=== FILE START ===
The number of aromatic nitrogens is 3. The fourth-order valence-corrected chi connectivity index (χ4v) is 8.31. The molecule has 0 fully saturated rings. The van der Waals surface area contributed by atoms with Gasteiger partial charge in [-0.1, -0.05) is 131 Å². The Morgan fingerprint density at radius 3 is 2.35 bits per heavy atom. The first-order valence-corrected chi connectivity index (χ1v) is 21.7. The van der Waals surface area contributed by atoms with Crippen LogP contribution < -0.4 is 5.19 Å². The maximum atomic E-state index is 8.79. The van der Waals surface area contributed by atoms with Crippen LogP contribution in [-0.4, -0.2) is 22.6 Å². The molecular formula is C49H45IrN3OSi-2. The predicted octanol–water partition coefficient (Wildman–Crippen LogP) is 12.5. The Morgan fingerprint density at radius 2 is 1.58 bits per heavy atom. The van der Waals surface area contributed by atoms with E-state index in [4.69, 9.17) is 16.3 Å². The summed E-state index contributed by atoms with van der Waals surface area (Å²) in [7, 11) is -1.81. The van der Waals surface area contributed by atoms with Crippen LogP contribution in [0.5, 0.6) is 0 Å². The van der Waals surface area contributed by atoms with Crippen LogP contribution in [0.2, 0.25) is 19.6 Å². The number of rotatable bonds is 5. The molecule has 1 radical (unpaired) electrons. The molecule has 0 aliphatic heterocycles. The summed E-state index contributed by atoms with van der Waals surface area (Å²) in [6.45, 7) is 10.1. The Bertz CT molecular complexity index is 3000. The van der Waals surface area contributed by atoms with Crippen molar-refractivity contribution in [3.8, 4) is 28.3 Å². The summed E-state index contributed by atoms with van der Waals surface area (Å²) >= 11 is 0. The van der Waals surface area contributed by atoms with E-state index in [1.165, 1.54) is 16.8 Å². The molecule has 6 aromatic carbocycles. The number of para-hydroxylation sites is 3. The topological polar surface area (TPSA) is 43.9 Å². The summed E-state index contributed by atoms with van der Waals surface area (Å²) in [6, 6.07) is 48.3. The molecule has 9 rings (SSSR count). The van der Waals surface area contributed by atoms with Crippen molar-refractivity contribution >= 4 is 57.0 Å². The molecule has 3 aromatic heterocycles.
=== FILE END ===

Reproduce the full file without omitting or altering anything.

The number of aromatic nitrogens is 3. The fourth-order valence-corrected chi connectivity index (χ4v) is 8.31. The molecule has 0 fully saturated rings. The van der Waals surface area contributed by atoms with Gasteiger partial charge in [-0.1, -0.05) is 131 Å². The Morgan fingerprint density at radius 3 is 2.35 bits per heavy atom. The first-order valence-corrected chi connectivity index (χ1v) is 21.7. The van der Waals surface area contributed by atoms with Crippen LogP contribution < -0.4 is 5.19 Å². The maximum atomic E-state index is 8.79. The van der Waals surface area contributed by atoms with Crippen LogP contribution in [-0.4, -0.2) is 22.6 Å². The molecular formula is C49H45IrN3OSi-2. The predicted octanol–water partition coefficient (Wildman–Crippen LogP) is 12.5. The Morgan fingerprint density at radius 2 is 1.58 bits per heavy atom. The van der Waals surface area contributed by atoms with E-state index in [4.69, 9.17) is 16.3 Å². The summed E-state index contributed by atoms with van der Waals surface area (Å²) in [7, 11) is -1.81. The van der Waals surface area contributed by atoms with Crippen LogP contribution in [0.5, 0.6) is 0 Å². The van der Waals surface area contributed by atoms with Crippen LogP contribution in [0.2, 0.25) is 19.6 Å². The number of rotatable bonds is 5. The molecule has 1 radical (unpaired) electrons. The molecule has 0 aliphatic heterocycles. The summed E-state index contributed by atoms with van der Waals surface area (Å²) in [6.45, 7) is 10.1. The Bertz CT molecular complexity index is 3000. The van der Waals surface area contributed by atoms with Crippen molar-refractivity contribution in [3.8, 4) is 28.3 Å². The summed E-state index contributed by atoms with van der Waals surface area (Å²) >= 11 is 0. The van der Waals surface area contributed by atoms with E-state index in [1.165, 1.54) is 16.8 Å². The molecule has 6 aromatic carbocycles. The number of para-hydroxylation sites is 3. The topological polar surface area (TPSA) is 43.9 Å². The summed E-state index contributed by atoms with van der Waals surface area (Å²) in [6, 6.07) is 48.3. The molecule has 9 rings (SSSR count). The van der Waals surface area contributed by atoms with Crippen molar-refractivity contribution >= 4 is 57.0 Å². The molecule has 3 aromatic heterocycles.